Since June 17, Memphis, TN police officers have been calling in sick with what some are calling the “Blue Flu” in protest of City Council’s decision to cut the health care benefits of police, firefighters, and their families, and instead pump the money into the city’s floundering pension fund.
So far, 554 (and quickly rising) officers have called in sick–about a quarter of the city’s 2,200-strong police force.
Governor Bill Haslam said on Tuesday that Tennessee Highway Patrol has dedicated troopers to fill in for the “sick” police officers. “We have plans to dedicate a certain number of officers there from the Highway Patrol,” Haslam said. “Obviously we can’t do that forever, but we do want to step in and help.” Deputies from the Shelby County Sheriff’s Office are already helping to make up for the shortfall in manpower brought on by this council-caused sickness.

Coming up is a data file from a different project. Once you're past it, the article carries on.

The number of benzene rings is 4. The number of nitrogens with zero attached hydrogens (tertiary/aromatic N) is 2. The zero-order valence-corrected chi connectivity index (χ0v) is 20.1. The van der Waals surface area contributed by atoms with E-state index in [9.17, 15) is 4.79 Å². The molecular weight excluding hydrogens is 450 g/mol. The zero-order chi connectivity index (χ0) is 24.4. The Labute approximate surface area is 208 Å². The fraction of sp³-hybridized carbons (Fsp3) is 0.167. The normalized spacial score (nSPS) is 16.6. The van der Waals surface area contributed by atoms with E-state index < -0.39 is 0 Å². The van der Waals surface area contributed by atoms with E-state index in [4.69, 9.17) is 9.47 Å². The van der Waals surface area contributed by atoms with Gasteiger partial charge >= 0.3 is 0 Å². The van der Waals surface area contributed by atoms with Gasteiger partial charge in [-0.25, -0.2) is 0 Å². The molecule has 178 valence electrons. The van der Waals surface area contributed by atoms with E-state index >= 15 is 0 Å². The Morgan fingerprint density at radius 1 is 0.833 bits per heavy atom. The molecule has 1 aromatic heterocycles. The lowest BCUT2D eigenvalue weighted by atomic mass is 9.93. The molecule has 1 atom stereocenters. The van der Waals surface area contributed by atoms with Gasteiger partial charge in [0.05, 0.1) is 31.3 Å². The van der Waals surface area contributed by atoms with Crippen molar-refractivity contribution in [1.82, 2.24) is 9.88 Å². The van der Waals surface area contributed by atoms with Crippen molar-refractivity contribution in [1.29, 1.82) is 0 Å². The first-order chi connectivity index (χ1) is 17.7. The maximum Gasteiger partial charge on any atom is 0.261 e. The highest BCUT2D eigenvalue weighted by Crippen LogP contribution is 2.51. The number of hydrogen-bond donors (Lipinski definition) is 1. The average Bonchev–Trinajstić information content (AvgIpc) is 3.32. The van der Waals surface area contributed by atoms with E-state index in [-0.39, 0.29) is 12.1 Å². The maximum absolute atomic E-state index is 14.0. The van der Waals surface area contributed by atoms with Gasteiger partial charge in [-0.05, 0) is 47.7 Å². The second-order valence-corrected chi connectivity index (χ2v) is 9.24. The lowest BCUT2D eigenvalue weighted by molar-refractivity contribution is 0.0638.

Memphis Police Director Toney Armstrong says that officers who abuse the sick-leave policy will be disciplined. In fact, they are making officers jump through hoops to call in sick. Officers who call in sick are required to speak to their supervisor every day they are off the job and explain what duties their “illness” prevents them from performing. After three days, they are required to visit a doctor and obtain a note explaining why they can not perform their duties–something that has become more expensive since the council voted to cut health benefits.
Mayor A C Wharton Jr. says that public safety has not been compromised by this police force health crisis. “We intend to do whatever is necessary to keep it that way,” Wharton said.